This grand Victorian hotel – originally known as the Great Western Royal Hotel – was among the first large hotels constructed in London in proximity to railway termini – in this case Paddington Station.
Located 146 Praed Street, it was constructed in the 1850s to the designs of Philip Charles Hardwick and apparently cost some £60,000. The interior was designed in the Louis XIV style and the building as a whole was built with the intention of rivalling the great hotels of Europe.
Isambard Kingdom Brunel, who conceived the project to provide accommodation for people travelling on the Great Western Railway to Bristol and the West Country (and so managed to convince the directors of the GWR to invest), was the hotel’s first managing director.
The now Grade II-listed hotel was officially opened on 9th June, 1854, by Prince Albert and, apparently, the King of Portugal.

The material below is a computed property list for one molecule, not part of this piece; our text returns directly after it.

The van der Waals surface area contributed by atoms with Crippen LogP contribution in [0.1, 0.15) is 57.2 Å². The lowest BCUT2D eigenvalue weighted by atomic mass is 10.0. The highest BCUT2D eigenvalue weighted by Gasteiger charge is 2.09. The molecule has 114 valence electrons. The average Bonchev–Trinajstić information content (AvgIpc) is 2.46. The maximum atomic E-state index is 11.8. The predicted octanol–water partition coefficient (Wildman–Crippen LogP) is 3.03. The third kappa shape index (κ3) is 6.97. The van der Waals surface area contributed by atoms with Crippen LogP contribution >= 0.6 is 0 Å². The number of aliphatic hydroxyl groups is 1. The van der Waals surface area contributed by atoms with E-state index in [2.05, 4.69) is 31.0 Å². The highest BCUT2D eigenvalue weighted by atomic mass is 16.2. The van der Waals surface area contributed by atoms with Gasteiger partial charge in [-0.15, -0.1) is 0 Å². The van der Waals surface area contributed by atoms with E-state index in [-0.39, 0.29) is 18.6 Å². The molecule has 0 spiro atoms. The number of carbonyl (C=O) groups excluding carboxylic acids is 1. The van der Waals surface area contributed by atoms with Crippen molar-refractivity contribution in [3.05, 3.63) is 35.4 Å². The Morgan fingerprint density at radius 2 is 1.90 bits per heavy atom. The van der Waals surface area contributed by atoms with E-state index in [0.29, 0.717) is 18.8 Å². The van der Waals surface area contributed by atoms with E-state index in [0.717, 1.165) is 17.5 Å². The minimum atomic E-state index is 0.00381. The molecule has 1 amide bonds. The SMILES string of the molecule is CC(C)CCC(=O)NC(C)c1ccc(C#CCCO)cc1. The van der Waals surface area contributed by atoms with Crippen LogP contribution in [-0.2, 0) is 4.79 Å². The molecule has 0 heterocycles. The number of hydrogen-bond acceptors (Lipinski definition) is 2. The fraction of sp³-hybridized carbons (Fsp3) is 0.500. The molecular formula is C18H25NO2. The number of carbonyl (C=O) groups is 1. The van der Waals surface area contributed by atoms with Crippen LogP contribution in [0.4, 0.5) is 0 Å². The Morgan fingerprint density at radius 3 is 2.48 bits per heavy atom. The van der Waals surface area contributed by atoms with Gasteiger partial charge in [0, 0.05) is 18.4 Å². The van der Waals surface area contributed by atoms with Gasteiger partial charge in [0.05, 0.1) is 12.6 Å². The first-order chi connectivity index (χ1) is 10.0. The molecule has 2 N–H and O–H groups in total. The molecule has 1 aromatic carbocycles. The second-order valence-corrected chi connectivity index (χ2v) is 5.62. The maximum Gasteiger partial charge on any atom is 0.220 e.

The main block, which effectively forms the facade of the railway station behind it, is book-ended by two towers which are said to house two storey bedrooms.
It boasts a sculpted pediment above the main entrance which was designed by John Thomas and features allegorical figures representing peace, plenty, industry and science.
The railway company took over the hotel late in the 19th century and in 1907 it was apparently updated with electric lighting, telephones and a pneumatic messaging service.
Much of the original ornamentation was lost when it was extensively modernised and extended in the 1930s in the art deco style under the eye of architect Percy Emerson Culverhouse.
The hotel was sold off as part of the privatisation of the railways in 1983 and reopened as part of the Hilton hotel chain in 2001. It remains part of that chain today.
For more, see www.hilton.co.uk/paddington.